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How Different Types Of Whisky Glasses Can Change The Drinking Experience

There are two types of people in the world–those who pair the proper glassware with their whiskies and the ones who go for the nearest mug available. Never mind the fact that they’re tacky souvenir mugs, as long as it holds the liquid, right? 

If you belong in the latter category–with or without the souvenir mugs–you must be wondering if the types of whisky glasses really do affect the drinking experience. We can’t speak for other spirits, but when it comes to whisky, we’re full on #teamproperglasses.

Photo by Kelsey Chance from Unsplash.

There’s a common misconception that whisky glasses are for aesthetic purposes only. While that’s partly true, there is also so much more than meets the eye. Whisky glasses are designed with form and functionality in mind. Some are meant to highlight the spirit’s notes and scent, while others are made specifically for cocktails, neat pours, and more.It’s true, the types of whisky glasses used do influence the overall drinking experience and enjoyment.

Before we delve into what type of glass to use for a particular dram, here are three criteria to consider when selecting your vessel:

How is the glass designed?

We all like nice things, but in this case, the appearance factor goes beyond just aesthetic purposes. Often, the way a whisky glass is designed is very telling of its intended use. To start, examine how the glass is modelled–from the base, the handle (if any), right up to the shape of the mouth. 

How drinkable is the glass? 

Have you ever come across really gorgeous or novel glasses and mugs only to find out that it’s hella difficult to actually drink from them? Drinkability is a crucial factor that you definitely don’t want to dismiss. Look out for the diameter of the rim, weight, and angle of the inside wall when you tilt it.

Does the glass support nosing?

A grand whisky experience is one part tasting, other part nosing–both equally as important. Glasses with a narrow mouth can direct the smell and aroma straight to your nose, while those with a wider mouth allow the whisky to breathe, encouraging ethanol fumes to dissipate, which can change the taste of the dram, so make sure you know what you like!

With that in mind, here are six most well-known types of whisky glasses every enthusiast should equip their shelves with because believe us, they all will come in handy at one point or another.


 Shop Glencairn glasses here.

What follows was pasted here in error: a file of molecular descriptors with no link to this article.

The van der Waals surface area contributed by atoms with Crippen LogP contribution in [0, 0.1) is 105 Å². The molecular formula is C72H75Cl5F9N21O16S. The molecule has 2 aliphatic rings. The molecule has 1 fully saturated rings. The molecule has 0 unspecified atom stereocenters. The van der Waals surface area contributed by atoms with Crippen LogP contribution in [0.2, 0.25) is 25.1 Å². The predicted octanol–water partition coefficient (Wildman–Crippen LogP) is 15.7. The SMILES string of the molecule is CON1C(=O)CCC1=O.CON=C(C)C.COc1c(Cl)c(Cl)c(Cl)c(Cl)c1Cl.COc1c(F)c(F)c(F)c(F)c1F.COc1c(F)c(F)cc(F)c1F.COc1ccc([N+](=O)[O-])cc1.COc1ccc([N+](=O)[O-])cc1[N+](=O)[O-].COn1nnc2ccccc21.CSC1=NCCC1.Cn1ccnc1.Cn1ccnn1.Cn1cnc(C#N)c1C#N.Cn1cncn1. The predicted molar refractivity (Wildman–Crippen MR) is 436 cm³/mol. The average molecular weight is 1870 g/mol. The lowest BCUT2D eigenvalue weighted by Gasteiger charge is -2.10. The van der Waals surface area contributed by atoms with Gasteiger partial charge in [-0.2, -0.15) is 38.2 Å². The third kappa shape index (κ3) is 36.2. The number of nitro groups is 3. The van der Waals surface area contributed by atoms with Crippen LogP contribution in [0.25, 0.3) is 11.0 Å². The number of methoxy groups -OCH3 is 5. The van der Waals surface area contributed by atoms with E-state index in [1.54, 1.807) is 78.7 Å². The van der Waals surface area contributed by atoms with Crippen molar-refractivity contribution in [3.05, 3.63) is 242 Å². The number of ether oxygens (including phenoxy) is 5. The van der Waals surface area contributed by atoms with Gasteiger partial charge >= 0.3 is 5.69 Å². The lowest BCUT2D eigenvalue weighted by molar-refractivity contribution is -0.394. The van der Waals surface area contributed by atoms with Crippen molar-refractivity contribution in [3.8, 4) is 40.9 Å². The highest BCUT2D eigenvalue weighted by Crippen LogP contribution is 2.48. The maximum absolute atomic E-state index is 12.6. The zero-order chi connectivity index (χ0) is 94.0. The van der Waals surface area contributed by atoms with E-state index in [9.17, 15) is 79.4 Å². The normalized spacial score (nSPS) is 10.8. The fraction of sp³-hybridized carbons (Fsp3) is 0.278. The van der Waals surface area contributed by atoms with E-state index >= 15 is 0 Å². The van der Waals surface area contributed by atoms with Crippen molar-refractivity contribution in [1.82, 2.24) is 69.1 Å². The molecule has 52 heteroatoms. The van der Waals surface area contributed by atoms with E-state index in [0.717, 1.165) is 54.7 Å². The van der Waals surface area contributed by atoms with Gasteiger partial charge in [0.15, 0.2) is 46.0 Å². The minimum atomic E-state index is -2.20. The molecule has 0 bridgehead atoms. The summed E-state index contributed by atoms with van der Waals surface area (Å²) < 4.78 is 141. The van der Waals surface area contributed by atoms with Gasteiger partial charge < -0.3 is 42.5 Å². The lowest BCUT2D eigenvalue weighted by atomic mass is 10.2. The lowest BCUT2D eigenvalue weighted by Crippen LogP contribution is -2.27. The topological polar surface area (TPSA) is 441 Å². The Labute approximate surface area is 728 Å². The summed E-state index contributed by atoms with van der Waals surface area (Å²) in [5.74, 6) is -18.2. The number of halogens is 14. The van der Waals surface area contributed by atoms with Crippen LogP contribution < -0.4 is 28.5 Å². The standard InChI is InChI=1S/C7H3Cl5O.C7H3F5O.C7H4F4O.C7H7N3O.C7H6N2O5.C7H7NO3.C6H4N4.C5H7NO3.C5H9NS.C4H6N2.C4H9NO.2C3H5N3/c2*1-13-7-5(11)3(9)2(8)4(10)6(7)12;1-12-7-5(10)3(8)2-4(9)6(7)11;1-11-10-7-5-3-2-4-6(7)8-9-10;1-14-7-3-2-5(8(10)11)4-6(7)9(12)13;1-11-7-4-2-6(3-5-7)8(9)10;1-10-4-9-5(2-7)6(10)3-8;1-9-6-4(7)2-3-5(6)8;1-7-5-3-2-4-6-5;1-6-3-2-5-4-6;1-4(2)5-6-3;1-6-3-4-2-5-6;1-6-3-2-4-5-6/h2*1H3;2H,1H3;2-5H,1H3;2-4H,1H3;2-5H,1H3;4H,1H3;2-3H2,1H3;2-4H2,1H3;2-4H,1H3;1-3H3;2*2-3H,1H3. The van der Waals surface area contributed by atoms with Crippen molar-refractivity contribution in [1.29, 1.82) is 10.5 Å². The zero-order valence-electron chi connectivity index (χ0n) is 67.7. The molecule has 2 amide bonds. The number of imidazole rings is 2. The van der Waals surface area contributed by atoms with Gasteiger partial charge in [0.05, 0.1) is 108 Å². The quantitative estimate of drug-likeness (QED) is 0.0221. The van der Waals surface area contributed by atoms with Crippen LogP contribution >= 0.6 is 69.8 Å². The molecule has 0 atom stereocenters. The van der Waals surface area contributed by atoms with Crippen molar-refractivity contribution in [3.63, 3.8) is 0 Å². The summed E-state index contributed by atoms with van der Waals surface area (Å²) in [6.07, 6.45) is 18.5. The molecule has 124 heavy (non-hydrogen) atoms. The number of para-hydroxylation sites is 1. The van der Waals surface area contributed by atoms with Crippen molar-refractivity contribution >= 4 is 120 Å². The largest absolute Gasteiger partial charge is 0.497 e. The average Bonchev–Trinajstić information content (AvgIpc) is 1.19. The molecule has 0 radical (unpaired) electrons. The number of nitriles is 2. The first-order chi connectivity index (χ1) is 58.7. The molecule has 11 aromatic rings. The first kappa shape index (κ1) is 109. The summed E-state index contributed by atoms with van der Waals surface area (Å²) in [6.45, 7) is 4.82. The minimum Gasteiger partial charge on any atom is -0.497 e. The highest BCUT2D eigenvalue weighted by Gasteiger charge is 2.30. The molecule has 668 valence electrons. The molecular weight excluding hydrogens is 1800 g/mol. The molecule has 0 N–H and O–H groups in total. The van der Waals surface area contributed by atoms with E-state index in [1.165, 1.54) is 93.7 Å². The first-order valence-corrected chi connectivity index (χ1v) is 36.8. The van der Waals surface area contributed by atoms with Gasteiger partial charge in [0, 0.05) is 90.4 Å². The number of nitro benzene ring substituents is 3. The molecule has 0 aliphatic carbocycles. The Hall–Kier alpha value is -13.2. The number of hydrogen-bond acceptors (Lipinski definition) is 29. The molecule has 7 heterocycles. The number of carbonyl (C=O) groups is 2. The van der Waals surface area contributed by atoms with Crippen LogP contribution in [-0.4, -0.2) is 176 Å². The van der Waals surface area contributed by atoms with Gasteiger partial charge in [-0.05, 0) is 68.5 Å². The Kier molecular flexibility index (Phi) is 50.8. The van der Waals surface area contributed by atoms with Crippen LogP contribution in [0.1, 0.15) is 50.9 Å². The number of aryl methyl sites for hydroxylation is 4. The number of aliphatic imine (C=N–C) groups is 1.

We try not to play favourites but when it comes to fulfilling all three criteria above, it seems like the Glencairn glass is emerging as one of the strongest contenders. 

With a thick and dense base, easily drinkable mouth, and a shape that caters to both–a wider bottom allowing the whisky to breathe, and a narrower top that’s perfect for channelling the aroma for nosing–the Glencairn glass is even deemed by experts as the official whisky glass. Their words, not ours. 

Not only that, the Glencairn’s well-thought-out height ensures that you can practice your swirling while preventing any accidental spillage of that precious liquid. 

It’s essentially a glass that has all your whisky-drinking needs and worries sorted out. Every feature has an intended purpose–all substance, no frills–an optimum product perfect for the whisky drinker respectful of the art. 


Photo by Robin McSkelly from Unsplash.

Whisky drinker or not, novice or connoisseur, the Tumbler needs no introduction. As it’s the most common whisky glass, the Tumbler is pretty straightforward. With a sturdy foundation and straight, thick walls, it’s excellent as a party or event-friendly glass where delicate-handling of glasswares is unfeasible or straight-up unheard of.

Though the Tumbler’s nosing feature is not its strongest suit, its drinkability and ease of grip are top-notch. Also dubbed the lowball, the spacious bottom and wide circumference allows for whisky on the rocks or cocktails as there’s plenty of space for all that mixing, muddling, and stirring. 

Versatile, reliable, and approachable, the Tumbler is an evergreen glass and a requisite for every whisky enthusiast indeed.


Photo by montatip lilitsanong from Unsplash.

Here’s another baffling quandary of what came first. The chicken or the egg? The highball glass or the highball cocktail?